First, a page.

Posts Tagged ‘sales’

Time spend in reconnaissance is rarely wasted. Whenever a military force is advancing against enemy positions, it always sends out scouting parties to reconnoitre the terrain, confirm enemy positions and strength, and find gaps and weaknesses in the defences.

Selling should be conducted in the exact same manner. Time spent in preparation, is rarely wasted. Even if you think you know what you’re up against, you must sound out your clientele and send out metaphorical scouting parties to size up the client, identify potential objectives, wants, and needs, as well as identify and assess the competition. You can do this through a phone call, telemarketing (if you’re reaching out to find leads), online research, or background research from your company’s own data banks and CRM software.

The key point is, don’t go in blind, even if you think you know everything you need to know. An ounce of prevention is worth a pound of cure, and that’s not just good motherly (or doctorly) advice.

Richard Martin is The Force Multiplier. He brings his military and business leadership and management experience to bear for executives and organizations seeking to radically improve performance, grow, and thrive in the face of rapid change, harsh competition, and increasing uncertainty.

I’m never too busy to discuss your needs or those of anyone else you feel may benefit from meeting or talking to me. So feel free to contact me at any time!

© 2015 Richard Martin. Reproduction and quotes are permitted with proper attribution.

Last week I facilitated a sales planning retreat with a long-time client. The meeting brought together the sales people of six different offices in the company. The aim was to create common goals, processes, and systems. We discussed many different issues, but whenever we saw the discussion starting to come around to the same points again, I would break in and ask my client what the decision was and what actions would be needed to execute on it. This doesn’t appear like a big deal, but for this client it meant creating clarity on goals and actions where before there had been a lot of vague intentions. Just by asking what the decision was as a result of the discussion, we were able to generate a list for execution within a short time frame.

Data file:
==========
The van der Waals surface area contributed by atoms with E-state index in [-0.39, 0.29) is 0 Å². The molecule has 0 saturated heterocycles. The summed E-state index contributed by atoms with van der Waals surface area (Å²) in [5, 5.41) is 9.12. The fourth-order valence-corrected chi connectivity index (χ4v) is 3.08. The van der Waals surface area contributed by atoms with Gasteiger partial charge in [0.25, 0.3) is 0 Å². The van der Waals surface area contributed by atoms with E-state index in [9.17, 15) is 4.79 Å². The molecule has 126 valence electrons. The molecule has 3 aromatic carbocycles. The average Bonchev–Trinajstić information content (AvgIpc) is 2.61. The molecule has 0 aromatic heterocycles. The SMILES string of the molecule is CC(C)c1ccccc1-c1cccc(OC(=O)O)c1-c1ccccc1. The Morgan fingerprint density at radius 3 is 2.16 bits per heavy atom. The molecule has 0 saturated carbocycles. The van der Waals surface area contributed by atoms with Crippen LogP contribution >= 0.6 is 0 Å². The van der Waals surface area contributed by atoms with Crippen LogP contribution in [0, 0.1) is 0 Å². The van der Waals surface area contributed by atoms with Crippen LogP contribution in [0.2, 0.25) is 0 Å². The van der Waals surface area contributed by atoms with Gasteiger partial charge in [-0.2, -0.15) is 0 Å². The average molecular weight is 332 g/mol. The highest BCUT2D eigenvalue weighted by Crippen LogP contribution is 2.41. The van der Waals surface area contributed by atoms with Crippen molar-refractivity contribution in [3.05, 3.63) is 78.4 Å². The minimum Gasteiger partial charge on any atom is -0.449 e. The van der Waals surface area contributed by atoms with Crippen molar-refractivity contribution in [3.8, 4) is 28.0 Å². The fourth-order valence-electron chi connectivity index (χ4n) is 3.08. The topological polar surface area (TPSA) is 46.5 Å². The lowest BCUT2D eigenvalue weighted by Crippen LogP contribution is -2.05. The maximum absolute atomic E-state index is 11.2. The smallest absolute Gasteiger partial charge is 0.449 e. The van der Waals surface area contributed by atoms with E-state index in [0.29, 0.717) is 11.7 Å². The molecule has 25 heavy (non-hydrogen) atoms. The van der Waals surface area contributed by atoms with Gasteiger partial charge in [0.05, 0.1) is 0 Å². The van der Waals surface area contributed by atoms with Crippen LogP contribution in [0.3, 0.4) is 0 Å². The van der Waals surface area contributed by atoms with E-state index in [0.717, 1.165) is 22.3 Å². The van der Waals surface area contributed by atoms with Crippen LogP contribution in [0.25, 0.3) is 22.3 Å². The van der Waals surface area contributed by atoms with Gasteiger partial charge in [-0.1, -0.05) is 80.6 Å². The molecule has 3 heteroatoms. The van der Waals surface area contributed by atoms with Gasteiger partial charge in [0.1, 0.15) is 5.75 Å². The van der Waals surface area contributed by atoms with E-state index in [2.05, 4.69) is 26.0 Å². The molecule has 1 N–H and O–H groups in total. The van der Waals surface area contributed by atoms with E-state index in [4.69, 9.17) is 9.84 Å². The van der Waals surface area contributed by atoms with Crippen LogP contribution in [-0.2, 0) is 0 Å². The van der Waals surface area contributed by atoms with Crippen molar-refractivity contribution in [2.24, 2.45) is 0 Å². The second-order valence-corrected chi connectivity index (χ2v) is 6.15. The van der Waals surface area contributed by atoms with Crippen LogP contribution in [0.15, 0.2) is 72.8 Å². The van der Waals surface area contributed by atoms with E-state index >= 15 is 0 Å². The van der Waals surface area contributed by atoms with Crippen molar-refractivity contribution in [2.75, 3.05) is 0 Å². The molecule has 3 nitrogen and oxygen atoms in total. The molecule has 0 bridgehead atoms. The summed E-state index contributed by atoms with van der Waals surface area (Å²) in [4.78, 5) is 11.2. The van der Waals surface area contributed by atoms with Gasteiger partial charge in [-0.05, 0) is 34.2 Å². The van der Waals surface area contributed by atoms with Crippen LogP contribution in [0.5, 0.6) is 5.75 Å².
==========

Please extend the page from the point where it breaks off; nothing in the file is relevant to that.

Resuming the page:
There is nothing wrong with gaining input by holding meetings. However, you must always close any discussion with a decision on next steps and clear direction for who will do what, by when, with whom, and with what resources.

Richard Martin is a consultant, speaker, and executive coach. He brings his military and business leadership and management experience to bear for executives and organizations seeking to exploit change, maximize opportunity, and minimize risk.

© 2014 Richard Martin. Reproduction and quotes are permitted with proper attribution.

Yes, you heard it here first folks: Doing more of the same will get you more of the same. I know, not very original but, unfortunately, quite true. Which is probably why it’s such a common refrain.

In business doing more of the same doesn’t just mean you have the same products and services you’ve always had. It can also, and usually does, mean that your processes have not changed to meet the new realities of your market. This could be the market for talent or the market that buys your products and services. It can also, of course, mean your competitors.

A client of mine hired me to help them improve their sales processes by accelerating their closing times and conversion of prospects to firm buyers. When we analyzed the situation, we quickly identified the key problems. First, they were presenting information in their proposals in the same way they had been doing so for the last seven or eight years or so. The market had changed drastically in that time, particularly in the last 3 years, with the slow down in the economy. Buyers were asking for a certain type of information presented in a certain manner. My client had to adjust their presentation and proposal format to better adapt to the needs of their customers. No amount of doing the same thing over and over again was going to work. They had to change.

A corollary to that key finding was that customers were taking longer and longer to make their decisions about investing in my client’s services. The sales staff had to compensate by doing part of the operational staff’s job, just in order to close the business. When the project was finally handed over to operations, much of the work had to be redone. This had two major effects, both of which were costing my client a lot of lost business and opportunity. The ‘extra’ planning work done by the sales staff was not remunerated by the client. The additional work that the operations staff had to do to get the project back on track with the customers was also costing a lot of money.

There were many other problems with this sales and operations model, but these are enough to see that my client had to adapt to a new reality in order to stay relevant to its customers. The innovation and creativity had to be focused on improving internal processes, not creating new products and services (although there’s nothing precluding that either).

Bottom line. You have to change with the times. For this, though, you have to on the lookout for differences of importance in the environment and adjust your practices, processes, and products to remain relevant. Whether it’s my client or any other business, doing more of the same will always get you more of the same. Realizing this and doing things differently at least gives you a chance to adjust, adapt and thrive in a new environment.

© 2012 Richard Martin. Reproduction and quotes permitted with full and proper attribution.